Physocarpus opulifolius 'Monlo'
Physocarpus Diablo is a purple-leaved ninebark cultivar. Like the species, it is an upright, spreading, somewhat coarse, deciduous shrub which is closely related to genus Spiraea.
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Physocarpus Diablo is a purple-leaved ninebark cultivar. Like the species, it is an upright, spreading, somewhat coarse, deciduous shrub which is closely related to genus Spiraea. It typically grows 4-8' (less frequently to 10') tall. Small pinkish-white, five-petaled flowers in dense, flat, rounded, 1-2" diameter, spirea-like clusters (corymbs) appear in late spring. Flowers give way to drooping clusters of reddish fruit (inflated seed capsules). Ovate to rounded, usually 3-5 lobed leaves (to 4" long) are dark purple. Purple foliage tends to green up in hot summer climates as the summer progresses. The species is native to Missouri. Ninebark is named for its exfoliating bark (on mature branches) which peels in strips to reveal several layers of reddish to light brown inner bark. Bark provides winter interest but is usually hidden by the foliage during the growing season.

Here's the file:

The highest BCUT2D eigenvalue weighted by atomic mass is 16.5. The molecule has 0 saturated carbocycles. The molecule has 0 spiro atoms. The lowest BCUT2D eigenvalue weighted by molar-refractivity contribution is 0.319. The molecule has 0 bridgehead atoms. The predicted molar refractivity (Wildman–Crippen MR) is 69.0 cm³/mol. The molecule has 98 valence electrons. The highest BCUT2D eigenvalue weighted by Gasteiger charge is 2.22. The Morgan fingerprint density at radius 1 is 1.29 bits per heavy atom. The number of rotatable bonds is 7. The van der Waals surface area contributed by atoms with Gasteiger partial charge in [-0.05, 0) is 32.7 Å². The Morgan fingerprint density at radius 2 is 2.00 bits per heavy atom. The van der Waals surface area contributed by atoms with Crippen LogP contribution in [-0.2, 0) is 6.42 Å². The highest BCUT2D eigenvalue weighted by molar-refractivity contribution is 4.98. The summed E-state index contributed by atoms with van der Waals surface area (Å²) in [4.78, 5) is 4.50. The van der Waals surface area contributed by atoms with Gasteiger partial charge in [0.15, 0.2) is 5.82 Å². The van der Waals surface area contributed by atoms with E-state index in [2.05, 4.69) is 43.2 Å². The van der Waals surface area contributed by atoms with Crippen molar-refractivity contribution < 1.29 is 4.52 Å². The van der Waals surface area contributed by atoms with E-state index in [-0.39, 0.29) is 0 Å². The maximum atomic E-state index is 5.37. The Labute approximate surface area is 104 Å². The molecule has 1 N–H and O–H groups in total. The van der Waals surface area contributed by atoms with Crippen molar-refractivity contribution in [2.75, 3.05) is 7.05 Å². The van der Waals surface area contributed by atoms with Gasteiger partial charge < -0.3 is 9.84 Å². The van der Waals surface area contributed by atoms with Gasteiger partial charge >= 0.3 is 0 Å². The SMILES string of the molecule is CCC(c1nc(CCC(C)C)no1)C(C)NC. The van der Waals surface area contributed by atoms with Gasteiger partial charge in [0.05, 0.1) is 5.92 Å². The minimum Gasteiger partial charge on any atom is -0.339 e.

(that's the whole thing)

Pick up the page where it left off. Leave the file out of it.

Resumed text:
History and introduction of Physocarpus Diablo:
Physocarpus Diablo was discovered in June, 1986 in Ellerbek, Kchleswig-Holstein, near Hamburg, Germany by Kordes Gunter and Hans Schadendorf. Among a field of 120,000 other seedlings, this particular plant was noted for its remarkable red foliage in contrast to the large field planting of all typically green foliaged plants. The new plant was reproduced by cuttings at Kordes Jungpflanzen in Germany and subsequently at Monrovia Nursery in Azusa California. The common name of Ninebark comes from the appearance of the bark which is peels away in layers. The inner bark was brewed into a pain reliever and remedy for many other maladies by Native American tribes within this plant's range. Roots were sometimes steam cooked and eaten and plants were used as charms to cause bad luck.